When Steve Jobs introduced the iPhone for the first time in June 2007, the reception was mixed. Of course, few critics could argue with the cutting-edge touch screen technology and web-friendly capabilities the iPhone provided new users. But the overall mainstream opinion bounced along the lines of, “This is really cool, but since it isn’t necessarily essential technology, will it ever take off?”
Today, everyone has a smartphone. Not only techies and teens, but Grandpas and Grandmas. The iPhone has forced every other primary phone provider to compete by initiating their own lines of smartphones to compete and stay at the head of the mobile marketplace.
When Steve Jobs first introduced the iPad in 2010, the public response was very much the same. “Wow, this is incredible, but since it isn’t necessarily essential, will it ever take off?” There were other core questions surrounding the initial release of the iPad. For example, is it a laptop or is it a smartphone? Since most consumers have smartphones, and most consumers have a laptop or desktop, why would they need a tablet?
The launch of the iPhone completely transformed the mobile business industry. In a few more years, nothing but smart phones will be produced by major mobile manufacturers such as Sprint, Samsung, and AT&T. In the same way the iPhone transformed the mobile industry, the iPad is now doing the same to the tablet/PC world. Although the tablet is still in a transformative period of gaining traction as an essential day-to-day tool for the average American, its benefit in business is already apparent.
Keynote Systems is a San Mateo mobile Web monitoring company, and they recently surveyed mobile and tablet users in order to identify consumer trends. Let’s break down a few points of contention between tablets and smartphones.
We all know social networking is here to stay. Facebook is not a fad. It is a new and better way of communication. At this point, consumers tend to update their social profiles and connect on social networks at a greater rate on phones than on tablets, with 46% of users utilizing a phone and 31% doing so on a tablet. This makes sense as a smaller screen interface works fine for social networking.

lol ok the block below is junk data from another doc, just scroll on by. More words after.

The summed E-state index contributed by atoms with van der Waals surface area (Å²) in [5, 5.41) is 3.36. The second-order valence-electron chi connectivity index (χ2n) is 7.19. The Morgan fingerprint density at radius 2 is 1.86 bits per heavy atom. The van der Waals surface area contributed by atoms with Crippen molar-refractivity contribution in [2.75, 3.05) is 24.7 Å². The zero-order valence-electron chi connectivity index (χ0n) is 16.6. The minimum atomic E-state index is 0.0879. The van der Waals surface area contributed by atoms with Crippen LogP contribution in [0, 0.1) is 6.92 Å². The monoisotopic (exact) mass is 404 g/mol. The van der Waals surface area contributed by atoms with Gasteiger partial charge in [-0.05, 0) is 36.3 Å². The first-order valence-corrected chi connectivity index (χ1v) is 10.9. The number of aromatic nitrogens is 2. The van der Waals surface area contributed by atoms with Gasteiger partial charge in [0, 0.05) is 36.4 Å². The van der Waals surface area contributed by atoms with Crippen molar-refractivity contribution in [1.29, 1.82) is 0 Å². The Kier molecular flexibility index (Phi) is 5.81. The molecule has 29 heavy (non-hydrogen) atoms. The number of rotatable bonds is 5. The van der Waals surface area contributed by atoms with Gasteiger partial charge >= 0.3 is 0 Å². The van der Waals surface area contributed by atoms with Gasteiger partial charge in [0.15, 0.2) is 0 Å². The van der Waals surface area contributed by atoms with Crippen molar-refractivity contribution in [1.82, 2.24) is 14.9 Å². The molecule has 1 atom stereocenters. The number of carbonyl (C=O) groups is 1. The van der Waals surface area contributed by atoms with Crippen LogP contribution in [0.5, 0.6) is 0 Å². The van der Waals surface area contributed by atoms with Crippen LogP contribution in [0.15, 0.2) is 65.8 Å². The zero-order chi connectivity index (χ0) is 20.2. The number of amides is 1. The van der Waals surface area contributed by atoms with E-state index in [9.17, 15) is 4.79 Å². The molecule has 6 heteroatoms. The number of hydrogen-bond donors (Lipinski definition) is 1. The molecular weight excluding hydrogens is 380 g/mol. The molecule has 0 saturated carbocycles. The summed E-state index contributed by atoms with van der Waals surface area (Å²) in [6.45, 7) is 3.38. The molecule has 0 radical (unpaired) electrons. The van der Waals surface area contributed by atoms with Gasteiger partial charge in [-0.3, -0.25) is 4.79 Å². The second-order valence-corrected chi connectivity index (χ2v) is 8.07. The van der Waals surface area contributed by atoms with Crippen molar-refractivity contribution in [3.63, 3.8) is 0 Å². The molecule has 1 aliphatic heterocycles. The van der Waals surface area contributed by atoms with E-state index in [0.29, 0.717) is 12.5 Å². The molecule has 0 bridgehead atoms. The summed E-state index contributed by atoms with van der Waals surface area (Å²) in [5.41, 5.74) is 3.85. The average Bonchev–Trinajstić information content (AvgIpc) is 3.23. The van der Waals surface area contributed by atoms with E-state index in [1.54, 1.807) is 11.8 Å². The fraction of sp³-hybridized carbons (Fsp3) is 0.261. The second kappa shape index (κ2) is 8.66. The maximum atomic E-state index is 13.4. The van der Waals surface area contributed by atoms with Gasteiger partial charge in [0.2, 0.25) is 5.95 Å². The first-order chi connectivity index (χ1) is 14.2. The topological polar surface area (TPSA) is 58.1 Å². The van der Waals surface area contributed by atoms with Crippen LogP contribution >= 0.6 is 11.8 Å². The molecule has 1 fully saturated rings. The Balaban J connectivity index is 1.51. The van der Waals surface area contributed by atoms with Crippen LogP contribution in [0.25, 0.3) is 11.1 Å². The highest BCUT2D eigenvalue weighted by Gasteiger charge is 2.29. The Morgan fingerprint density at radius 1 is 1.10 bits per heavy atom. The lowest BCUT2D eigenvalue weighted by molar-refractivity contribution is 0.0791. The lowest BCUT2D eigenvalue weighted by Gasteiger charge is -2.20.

Maps and Places are two of the most commonly used web applications by most people, and these apps are primarily used on phones instead of tablets. This also makes sense as most people access Maps and Places apps from inside of a car where smartphones are at hand’s reach.
Digital Media Consumption
Keynote found that there was little competition between tablet users and smartphone users in terms of digital media consumption. As one would expect, tablet users win out big time when it comes to watching movies, reading the news, reading blogs, and purchasing online. 76% of tablet owners engage in these types of activities on a regular basis, while only 59% of smartphone users do.
Mobile merchant accounts, such as Square, are now making iPads essential for processing payments at coffee shops, small vendors, and restaurants.
It’s evident that tablets are here to stay. However, we are still in a transition period where tablets are slowly gaining a more defined place among consumer behavior. Not only are tablets becoming essential for digital media consumption, but as tablet applications grow more sophisticated, they are becoming an essential tool for business people across the country. As the tablet grows more business friendly, and even an essential tool for business people, it’s growth in sales will most likely explode and the tablet will eventually move to seriously challenge the laptop as the primary technological tool in a business person’s toolbag.
This has been a guest post by Chris McIntyre from MerchantSeek.com.
Image Source | trainingjournal.com